Leadership Notes #26

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What to Read

  1. Toxic Culture and Mindfulness

  2. Thinking About Your Career Timeline

  3. When Experience Backfires

Great Books

Two masters of the craft break down how to read a poem. Required reading for those who want more lyrics in their speech and imagination in their conversation.



Interview: Pär Stenbäck


Par Stenbäck is a Finnish journalist, author, political scientist, educator, and peace activist with an extensive career in Finnish politics and international development. He represented the Swedish Liberal Party in Finnish Parliament from 1970-85, the last eight years of which he spent as the party leader, and was the Minister of Education and of Foreign Affairs from 1979-83. After leaving Parliament, he held consecutive Secretary General positions at the Finnish Red Cross, the International Federation of Red Cross and Red Crescent Societies (IFRC), and the Nordic Council of Ministers until 1997. In 1999, he was bestowed the honorary title of “Minister” by the President of the Republic of Finland.

He is a founder or founding member of numerous national and international organizations, including the International Youth Foundation (1991), the International Crisis Group (1995), the Finnish Children and Youth Foundation (2001), and the European Cultural Parliament (2001). 

Since 2017, Stenbäck has acted as Chairman of the New Foreign Policy Society in Finland, a platform for debate and discussion about world affairs and foreign policy. He is also a Council Chairman of United World Colleges (UWC) Red Cross Nordic and of UWC International, and has been a regular columnist for the Helsinki daily newspaper, Hufvudstadsbladet, since 2004.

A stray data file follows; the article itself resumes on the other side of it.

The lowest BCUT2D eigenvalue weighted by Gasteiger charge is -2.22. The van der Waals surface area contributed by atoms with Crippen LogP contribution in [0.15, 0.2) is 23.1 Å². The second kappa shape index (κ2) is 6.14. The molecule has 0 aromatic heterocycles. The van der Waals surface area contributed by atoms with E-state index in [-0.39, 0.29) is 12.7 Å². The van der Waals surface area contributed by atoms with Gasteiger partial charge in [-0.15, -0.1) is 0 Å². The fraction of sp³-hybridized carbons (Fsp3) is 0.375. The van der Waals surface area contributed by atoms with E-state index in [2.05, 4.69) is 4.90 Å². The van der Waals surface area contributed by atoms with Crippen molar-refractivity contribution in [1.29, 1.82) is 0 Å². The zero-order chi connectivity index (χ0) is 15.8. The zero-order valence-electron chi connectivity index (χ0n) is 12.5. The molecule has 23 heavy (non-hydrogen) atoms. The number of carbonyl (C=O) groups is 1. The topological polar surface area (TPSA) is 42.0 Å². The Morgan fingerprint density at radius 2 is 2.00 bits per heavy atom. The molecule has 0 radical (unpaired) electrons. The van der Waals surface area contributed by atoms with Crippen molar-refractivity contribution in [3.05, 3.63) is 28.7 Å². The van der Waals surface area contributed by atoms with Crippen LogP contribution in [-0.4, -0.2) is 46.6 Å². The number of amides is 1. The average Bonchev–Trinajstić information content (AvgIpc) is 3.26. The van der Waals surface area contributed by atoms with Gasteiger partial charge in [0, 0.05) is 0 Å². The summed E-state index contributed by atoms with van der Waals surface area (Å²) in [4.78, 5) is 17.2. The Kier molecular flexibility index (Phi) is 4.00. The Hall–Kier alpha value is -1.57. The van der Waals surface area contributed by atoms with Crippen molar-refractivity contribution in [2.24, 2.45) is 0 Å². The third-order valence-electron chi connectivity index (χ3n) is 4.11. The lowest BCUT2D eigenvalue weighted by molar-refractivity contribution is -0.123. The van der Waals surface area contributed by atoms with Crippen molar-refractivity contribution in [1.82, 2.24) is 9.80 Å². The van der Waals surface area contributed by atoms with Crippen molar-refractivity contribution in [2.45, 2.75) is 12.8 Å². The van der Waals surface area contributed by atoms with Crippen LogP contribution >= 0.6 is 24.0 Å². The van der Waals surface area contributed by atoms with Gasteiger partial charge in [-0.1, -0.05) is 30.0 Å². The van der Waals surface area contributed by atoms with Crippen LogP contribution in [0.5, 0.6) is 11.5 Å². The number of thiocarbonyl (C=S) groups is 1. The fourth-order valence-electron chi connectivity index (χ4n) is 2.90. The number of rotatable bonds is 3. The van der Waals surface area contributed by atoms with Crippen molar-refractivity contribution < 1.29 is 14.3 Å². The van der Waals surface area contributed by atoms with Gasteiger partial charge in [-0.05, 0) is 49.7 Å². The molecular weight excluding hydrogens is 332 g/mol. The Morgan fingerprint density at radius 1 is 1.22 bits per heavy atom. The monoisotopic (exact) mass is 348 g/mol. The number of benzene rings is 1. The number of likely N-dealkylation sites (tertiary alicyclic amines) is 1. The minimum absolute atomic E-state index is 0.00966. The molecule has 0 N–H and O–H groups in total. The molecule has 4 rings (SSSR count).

Potolicchio: What is the importance of education in fostering global peace?

Stenbäck: Education can promote global peace by offering young people values and knowledge that can help them to form a world view which is based on tolerance, humanity, and democratic elements. The United World College Movement wishes to bring students from more than a hundred nations together for two years and thereby create a growing global leadership cadre who is dedicated to cultural bridge-building in a polarizing world. The UWC colleges graduate only a few thousand students every year, so many more are needed. Unfortunately, not all education is automatically peace-oriented; schools in many countries can also promote chauvinism and bias.